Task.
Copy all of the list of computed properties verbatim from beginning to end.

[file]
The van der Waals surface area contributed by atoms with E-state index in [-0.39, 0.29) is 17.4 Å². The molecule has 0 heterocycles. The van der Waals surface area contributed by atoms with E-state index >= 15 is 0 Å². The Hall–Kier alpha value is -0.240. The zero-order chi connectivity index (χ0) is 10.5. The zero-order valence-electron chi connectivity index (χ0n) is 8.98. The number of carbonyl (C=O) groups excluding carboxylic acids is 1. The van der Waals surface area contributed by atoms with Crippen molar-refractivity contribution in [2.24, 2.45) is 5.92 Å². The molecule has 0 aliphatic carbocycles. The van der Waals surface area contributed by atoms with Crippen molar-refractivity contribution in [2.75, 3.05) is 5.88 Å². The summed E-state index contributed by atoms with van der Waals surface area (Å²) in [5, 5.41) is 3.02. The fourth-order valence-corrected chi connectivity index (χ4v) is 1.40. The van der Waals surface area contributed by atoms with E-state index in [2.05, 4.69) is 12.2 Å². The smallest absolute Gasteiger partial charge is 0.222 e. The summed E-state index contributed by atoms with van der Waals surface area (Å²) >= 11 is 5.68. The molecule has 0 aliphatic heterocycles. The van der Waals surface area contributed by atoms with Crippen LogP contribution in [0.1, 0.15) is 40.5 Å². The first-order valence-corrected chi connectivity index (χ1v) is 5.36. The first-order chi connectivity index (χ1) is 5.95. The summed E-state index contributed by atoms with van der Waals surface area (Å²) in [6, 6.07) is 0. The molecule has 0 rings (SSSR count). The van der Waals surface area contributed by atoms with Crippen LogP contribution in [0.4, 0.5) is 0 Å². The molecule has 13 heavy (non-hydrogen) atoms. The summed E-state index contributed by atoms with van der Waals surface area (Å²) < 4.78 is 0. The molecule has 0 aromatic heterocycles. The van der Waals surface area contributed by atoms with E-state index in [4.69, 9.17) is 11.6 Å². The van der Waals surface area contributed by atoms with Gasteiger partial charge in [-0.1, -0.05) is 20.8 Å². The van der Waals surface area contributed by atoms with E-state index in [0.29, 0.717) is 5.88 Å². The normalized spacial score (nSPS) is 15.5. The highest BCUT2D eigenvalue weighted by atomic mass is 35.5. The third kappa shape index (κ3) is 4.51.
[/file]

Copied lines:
The van der Waals surface area contributed by atoms with E-state index in [-0.39, 0.29) is 17.4 Å². The molecule has 0 heterocycles. The van der Waals surface area contributed by atoms with E-state index >= 15 is 0 Å². The Hall–Kier alpha value is -0.240. The zero-order chi connectivity index (χ0) is 10.5. The zero-order valence-electron chi connectivity index (χ0n) is 8.98. The number of carbonyl (C=O) groups excluding carboxylic acids is 1. The van der Waals surface area contributed by atoms with Crippen molar-refractivity contribution in [2.24, 2.45) is 5.92 Å². The molecule has 0 aliphatic carbocycles. The van der Waals surface area contributed by atoms with Crippen molar-refractivity contribution in [2.75, 3.05) is 5.88 Å². The summed E-state index contributed by atoms with van der Waals surface area (Å²) in [5, 5.41) is 3.02. The fourth-order valence-corrected chi connectivity index (χ4v) is 1.40. The van der Waals surface area contributed by atoms with E-state index in [2.05, 4.69) is 12.2 Å². The smallest absolute Gasteiger partial charge is 0.222 e. The summed E-state index contributed by atoms with van der Waals surface area (Å²) >= 11 is 5.68. The molecule has 0 aliphatic heterocycles. The van der Waals surface area contributed by atoms with Crippen LogP contribution in [0.1, 0.15) is 40.5 Å². The first-order valence-corrected chi connectivity index (χ1v) is 5.36. The first-order chi connectivity index (χ1) is 5.95. The summed E-state index contributed by atoms with van der Waals surface area (Å²) in [6, 6.07) is 0. The molecule has 0 rings (SSSR count). The van der Waals surface area contributed by atoms with Crippen LogP contribution in [0.4, 0.5) is 0 Å². The molecule has 13 heavy (non-hydrogen) atoms. The summed E-state index contributed by atoms with van der Waals surface area (Å²) < 4.78 is 0. The molecule has 0 aromatic heterocycles. The van der Waals surface area contributed by atoms with E-state index in [4.69, 9.17) is 11.6 Å². The van der Waals surface area contributed by atoms with Gasteiger partial charge in [-0.1, -0.05) is 20.8 Å². The van der Waals surface area contributed by atoms with E-state index in [0.29, 0.717) is 5.88 Å². The normalized spacial score (nSPS) is 15.5. The highest BCUT2D eigenvalue weighted by atomic mass is 35.5. The third kappa shape index (κ3) is 4.51.